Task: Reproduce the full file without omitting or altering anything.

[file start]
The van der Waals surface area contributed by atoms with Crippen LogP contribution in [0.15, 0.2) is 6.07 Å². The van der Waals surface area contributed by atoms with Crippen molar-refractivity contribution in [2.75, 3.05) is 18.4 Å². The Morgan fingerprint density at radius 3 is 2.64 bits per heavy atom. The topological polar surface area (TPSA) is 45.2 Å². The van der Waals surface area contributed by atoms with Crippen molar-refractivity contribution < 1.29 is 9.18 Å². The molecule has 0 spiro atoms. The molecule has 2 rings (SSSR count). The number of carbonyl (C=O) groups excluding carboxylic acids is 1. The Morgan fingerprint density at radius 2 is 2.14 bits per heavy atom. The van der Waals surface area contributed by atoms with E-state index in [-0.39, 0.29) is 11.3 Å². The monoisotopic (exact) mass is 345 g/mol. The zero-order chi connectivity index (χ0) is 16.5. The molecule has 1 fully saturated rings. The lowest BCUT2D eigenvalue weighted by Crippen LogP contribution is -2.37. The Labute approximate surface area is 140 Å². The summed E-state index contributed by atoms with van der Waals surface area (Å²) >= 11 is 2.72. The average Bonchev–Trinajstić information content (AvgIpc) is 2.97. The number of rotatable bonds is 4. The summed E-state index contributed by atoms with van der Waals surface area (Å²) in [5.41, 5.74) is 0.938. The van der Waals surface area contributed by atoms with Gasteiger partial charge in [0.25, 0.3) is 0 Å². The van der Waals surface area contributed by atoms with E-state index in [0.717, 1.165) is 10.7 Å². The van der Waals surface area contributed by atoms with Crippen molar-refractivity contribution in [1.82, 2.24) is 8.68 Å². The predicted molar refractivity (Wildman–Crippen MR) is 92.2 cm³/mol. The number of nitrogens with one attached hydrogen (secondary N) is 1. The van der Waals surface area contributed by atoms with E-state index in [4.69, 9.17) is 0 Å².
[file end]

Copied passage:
The van der Waals surface area contributed by atoms with Crippen LogP contribution in [0.15, 0.2) is 6.07 Å². The van der Waals surface area contributed by atoms with Crippen molar-refractivity contribution in [2.75, 3.05) is 18.4 Å². The Morgan fingerprint density at radius 3 is 2.64 bits per heavy atom. The topological polar surface area (TPSA) is 45.2 Å². The van der Waals surface area contributed by atoms with Crippen molar-refractivity contribution < 1.29 is 9.18 Å². The molecule has 0 spiro atoms. The molecule has 2 rings (SSSR count). The number of carbonyl (C=O) groups excluding carboxylic acids is 1. The Morgan fingerprint density at radius 2 is 2.14 bits per heavy atom. The van der Waals surface area contributed by atoms with E-state index in [-0.39, 0.29) is 11.3 Å². The monoisotopic (exact) mass is 345 g/mol. The zero-order chi connectivity index (χ0) is 16.5. The molecule has 1 fully saturated rings. The lowest BCUT2D eigenvalue weighted by Crippen LogP contribution is -2.37. The Labute approximate surface area is 140 Å². The summed E-state index contributed by atoms with van der Waals surface area (Å²) >= 11 is 2.72. The average Bonchev–Trinajstić information content (AvgIpc) is 2.97. The number of rotatable bonds is 4. The summed E-state index contributed by atoms with van der Waals surface area (Å²) in [5.41, 5.74) is 0.938. The van der Waals surface area contributed by atoms with Gasteiger partial charge in [0.25, 0.3) is 0 Å². The van der Waals surface area contributed by atoms with E-state index in [0.717, 1.165) is 10.7 Å². The van der Waals surface area contributed by atoms with Crippen molar-refractivity contribution in [1.82, 2.24) is 8.68 Å². The predicted molar refractivity (Wildman–Crippen MR) is 92.2 cm³/mol. The number of nitrogens with one attached hydrogen (secondary N) is 1. The van der Waals surface area contributed by atoms with E-state index in [4.69, 9.17) is 0 Å².